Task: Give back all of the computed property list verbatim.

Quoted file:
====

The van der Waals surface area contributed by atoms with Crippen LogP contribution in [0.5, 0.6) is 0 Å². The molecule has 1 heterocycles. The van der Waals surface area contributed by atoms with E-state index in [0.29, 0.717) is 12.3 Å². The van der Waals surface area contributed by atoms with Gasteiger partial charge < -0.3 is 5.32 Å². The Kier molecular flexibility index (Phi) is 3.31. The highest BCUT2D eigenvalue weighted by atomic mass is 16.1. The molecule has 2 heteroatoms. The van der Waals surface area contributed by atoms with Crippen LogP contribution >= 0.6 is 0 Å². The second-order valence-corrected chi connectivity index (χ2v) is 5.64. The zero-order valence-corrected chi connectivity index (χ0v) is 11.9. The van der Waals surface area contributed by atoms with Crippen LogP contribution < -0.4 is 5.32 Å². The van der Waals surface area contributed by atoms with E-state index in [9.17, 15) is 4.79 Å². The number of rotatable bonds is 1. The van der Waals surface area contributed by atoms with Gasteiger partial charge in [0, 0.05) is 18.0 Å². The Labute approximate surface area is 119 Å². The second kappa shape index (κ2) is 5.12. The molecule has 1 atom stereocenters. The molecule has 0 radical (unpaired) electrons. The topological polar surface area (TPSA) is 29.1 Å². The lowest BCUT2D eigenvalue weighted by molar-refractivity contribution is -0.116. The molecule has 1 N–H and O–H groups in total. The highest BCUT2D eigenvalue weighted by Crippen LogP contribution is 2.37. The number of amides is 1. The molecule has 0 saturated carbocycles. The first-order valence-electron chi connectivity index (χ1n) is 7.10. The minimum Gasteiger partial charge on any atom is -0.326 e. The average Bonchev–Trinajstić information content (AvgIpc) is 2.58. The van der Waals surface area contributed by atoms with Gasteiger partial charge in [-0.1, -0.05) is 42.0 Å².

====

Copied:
The van der Waals surface area contributed by atoms with Crippen LogP contribution in [0.5, 0.6) is 0 Å². The molecule has 1 heterocycles. The van der Waals surface area contributed by atoms with E-state index in [0.29, 0.717) is 12.3 Å². The van der Waals surface area contributed by atoms with Gasteiger partial charge < -0.3 is 5.32 Å². The Kier molecular flexibility index (Phi) is 3.31. The highest BCUT2D eigenvalue weighted by atomic mass is 16.1. The molecule has 2 heteroatoms. The van der Waals surface area contributed by atoms with Crippen LogP contribution >= 0.6 is 0 Å². The second-order valence-corrected chi connectivity index (χ2v) is 5.64. The zero-order valence-corrected chi connectivity index (χ0v) is 11.9. The van der Waals surface area contributed by atoms with Crippen LogP contribution < -0.4 is 5.32 Å². The van der Waals surface area contributed by atoms with E-state index in [9.17, 15) is 4.79 Å². The number of rotatable bonds is 1. The van der Waals surface area contributed by atoms with Gasteiger partial charge in [0, 0.05) is 18.0 Å². The Labute approximate surface area is 119 Å². The second kappa shape index (κ2) is 5.12. The molecule has 1 atom stereocenters. The molecule has 0 radical (unpaired) electrons. The topological polar surface area (TPSA) is 29.1 Å². The lowest BCUT2D eigenvalue weighted by molar-refractivity contribution is -0.116. The molecule has 1 N–H and O–H groups in total. The highest BCUT2D eigenvalue weighted by Crippen LogP contribution is 2.37. The number of amides is 1. The molecule has 0 saturated carbocycles. The first-order valence-electron chi connectivity index (χ1n) is 7.10. The minimum Gasteiger partial charge on any atom is -0.326 e. The average Bonchev–Trinajstić information content (AvgIpc) is 2.58. The van der Waals surface area contributed by atoms with Gasteiger partial charge in [-0.1, -0.05) is 42.0 Å².